Sen. Ron Johnson said there were “absolutely” parallels between the novel “Atlas Shrugged” and America today in an interview published Monday with a group that promotes the work of libertarian philosopher Ayn Rand, the book’s author.
“Absolutely,” the Wisconsin Republican said when asked by an interviewer from the Atlas Society if “Atlas Shrugged” resembled modern-day America.
In the 1957 novel, society’s most productive and wealthy citizens go on strike to protest increased government taxes and regulation. Millions of copies have sold since the book’s release, and tens of thousands of copies are still sold each year.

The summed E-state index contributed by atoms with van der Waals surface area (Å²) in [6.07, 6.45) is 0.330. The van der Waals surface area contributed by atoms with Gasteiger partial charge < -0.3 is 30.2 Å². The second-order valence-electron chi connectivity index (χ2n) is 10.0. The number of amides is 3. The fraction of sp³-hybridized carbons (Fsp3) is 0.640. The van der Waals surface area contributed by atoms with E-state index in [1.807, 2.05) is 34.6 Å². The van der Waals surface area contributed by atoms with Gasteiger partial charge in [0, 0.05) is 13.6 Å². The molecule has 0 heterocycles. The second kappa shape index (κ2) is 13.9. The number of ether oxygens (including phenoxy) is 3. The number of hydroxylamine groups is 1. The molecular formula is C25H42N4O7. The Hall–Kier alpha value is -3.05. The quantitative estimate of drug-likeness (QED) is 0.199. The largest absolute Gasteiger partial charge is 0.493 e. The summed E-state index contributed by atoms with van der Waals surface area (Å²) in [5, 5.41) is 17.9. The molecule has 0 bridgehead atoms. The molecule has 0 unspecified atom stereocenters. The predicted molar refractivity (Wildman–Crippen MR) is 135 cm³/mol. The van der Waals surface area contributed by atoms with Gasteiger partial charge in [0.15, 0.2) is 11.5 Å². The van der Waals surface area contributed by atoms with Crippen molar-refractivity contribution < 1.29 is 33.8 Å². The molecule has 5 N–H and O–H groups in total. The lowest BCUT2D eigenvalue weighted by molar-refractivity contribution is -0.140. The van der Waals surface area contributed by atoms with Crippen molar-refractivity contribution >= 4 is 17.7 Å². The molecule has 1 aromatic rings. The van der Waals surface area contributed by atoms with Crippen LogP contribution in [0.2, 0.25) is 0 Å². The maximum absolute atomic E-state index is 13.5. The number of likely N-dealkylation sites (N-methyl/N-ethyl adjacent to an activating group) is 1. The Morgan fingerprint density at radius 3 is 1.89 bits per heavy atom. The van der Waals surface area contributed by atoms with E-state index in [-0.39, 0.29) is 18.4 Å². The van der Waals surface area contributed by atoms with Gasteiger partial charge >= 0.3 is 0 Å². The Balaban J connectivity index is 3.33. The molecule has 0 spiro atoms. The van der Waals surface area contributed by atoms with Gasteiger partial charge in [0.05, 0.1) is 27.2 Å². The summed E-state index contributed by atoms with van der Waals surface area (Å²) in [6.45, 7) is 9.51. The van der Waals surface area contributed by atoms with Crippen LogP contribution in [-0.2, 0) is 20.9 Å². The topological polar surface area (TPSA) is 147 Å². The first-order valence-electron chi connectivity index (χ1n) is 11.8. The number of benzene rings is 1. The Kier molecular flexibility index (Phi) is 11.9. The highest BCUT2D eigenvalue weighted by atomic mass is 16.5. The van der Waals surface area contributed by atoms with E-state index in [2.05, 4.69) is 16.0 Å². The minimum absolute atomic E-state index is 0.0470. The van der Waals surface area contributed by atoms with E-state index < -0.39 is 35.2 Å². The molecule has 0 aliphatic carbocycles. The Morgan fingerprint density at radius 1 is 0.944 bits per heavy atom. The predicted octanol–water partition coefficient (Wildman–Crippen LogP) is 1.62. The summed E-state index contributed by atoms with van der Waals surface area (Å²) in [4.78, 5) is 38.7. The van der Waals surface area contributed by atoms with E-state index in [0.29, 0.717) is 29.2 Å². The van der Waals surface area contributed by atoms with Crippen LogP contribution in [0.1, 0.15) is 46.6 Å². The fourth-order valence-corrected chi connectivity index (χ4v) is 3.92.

“I’m not sure there are too many differences,” Johnson said later when asked what the differences between his philosophy and Rand’s were. “I guess when you take a look at the book Atlas Shrugged, I think most people always like to identify with the main character — that would be John Galt. I guess I identify with Hank Rearden, the fellow that just refused until the very end to give up. And I guess I’d like to think of myself more as a Hank Rearden — I’m not going to give up. America is something far, far too precious in the span of human history. I’ll never give up hope on America. I hope everybody that’s watching this will never give up hope.”